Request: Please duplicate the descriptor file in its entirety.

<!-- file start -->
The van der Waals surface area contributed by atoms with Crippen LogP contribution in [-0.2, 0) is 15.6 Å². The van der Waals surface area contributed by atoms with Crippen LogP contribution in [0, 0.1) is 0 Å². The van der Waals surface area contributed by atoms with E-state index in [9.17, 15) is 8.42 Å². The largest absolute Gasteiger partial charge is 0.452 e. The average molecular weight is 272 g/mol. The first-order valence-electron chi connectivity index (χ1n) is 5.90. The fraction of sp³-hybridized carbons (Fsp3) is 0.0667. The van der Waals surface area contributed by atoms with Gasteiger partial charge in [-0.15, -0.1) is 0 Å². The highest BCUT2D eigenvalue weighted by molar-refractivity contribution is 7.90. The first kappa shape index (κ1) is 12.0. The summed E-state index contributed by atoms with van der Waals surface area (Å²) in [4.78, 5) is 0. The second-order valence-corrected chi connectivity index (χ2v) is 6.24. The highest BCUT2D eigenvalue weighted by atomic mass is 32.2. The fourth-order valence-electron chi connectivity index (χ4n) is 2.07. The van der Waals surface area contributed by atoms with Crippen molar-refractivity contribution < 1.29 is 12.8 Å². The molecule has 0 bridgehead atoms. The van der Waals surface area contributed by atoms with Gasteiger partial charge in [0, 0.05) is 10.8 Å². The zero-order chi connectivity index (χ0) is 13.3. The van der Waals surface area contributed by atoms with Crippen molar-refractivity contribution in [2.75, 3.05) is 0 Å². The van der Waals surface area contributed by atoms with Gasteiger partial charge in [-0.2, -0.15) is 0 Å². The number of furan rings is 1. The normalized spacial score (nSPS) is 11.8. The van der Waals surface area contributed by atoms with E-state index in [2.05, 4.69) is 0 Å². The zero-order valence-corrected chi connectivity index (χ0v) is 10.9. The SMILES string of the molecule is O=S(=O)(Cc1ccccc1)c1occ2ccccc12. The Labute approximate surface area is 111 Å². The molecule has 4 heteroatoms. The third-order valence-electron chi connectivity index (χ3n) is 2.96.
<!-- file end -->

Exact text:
The van der Waals surface area contributed by atoms with Crippen LogP contribution in [-0.2, 0) is 15.6 Å². The van der Waals surface area contributed by atoms with Crippen LogP contribution in [0, 0.1) is 0 Å². The van der Waals surface area contributed by atoms with E-state index in [9.17, 15) is 8.42 Å². The largest absolute Gasteiger partial charge is 0.452 e. The average molecular weight is 272 g/mol. The first-order valence-electron chi connectivity index (χ1n) is 5.90. The fraction of sp³-hybridized carbons (Fsp3) is 0.0667. The van der Waals surface area contributed by atoms with Gasteiger partial charge in [-0.15, -0.1) is 0 Å². The highest BCUT2D eigenvalue weighted by molar-refractivity contribution is 7.90. The first kappa shape index (κ1) is 12.0. The summed E-state index contributed by atoms with van der Waals surface area (Å²) in [4.78, 5) is 0. The second-order valence-corrected chi connectivity index (χ2v) is 6.24. The highest BCUT2D eigenvalue weighted by atomic mass is 32.2. The fourth-order valence-electron chi connectivity index (χ4n) is 2.07. The van der Waals surface area contributed by atoms with Crippen molar-refractivity contribution < 1.29 is 12.8 Å². The molecule has 0 bridgehead atoms. The van der Waals surface area contributed by atoms with Gasteiger partial charge in [0, 0.05) is 10.8 Å². The zero-order chi connectivity index (χ0) is 13.3. The van der Waals surface area contributed by atoms with Crippen molar-refractivity contribution in [2.75, 3.05) is 0 Å². The van der Waals surface area contributed by atoms with Gasteiger partial charge in [-0.2, -0.15) is 0 Å². The number of furan rings is 1. The normalized spacial score (nSPS) is 11.8. The van der Waals surface area contributed by atoms with E-state index in [2.05, 4.69) is 0 Å². The zero-order valence-corrected chi connectivity index (χ0v) is 10.9. The SMILES string of the molecule is O=S(=O)(Cc1ccccc1)c1occ2ccccc12. The Labute approximate surface area is 111 Å². The molecule has 4 heteroatoms. The third-order valence-electron chi connectivity index (χ3n) is 2.96.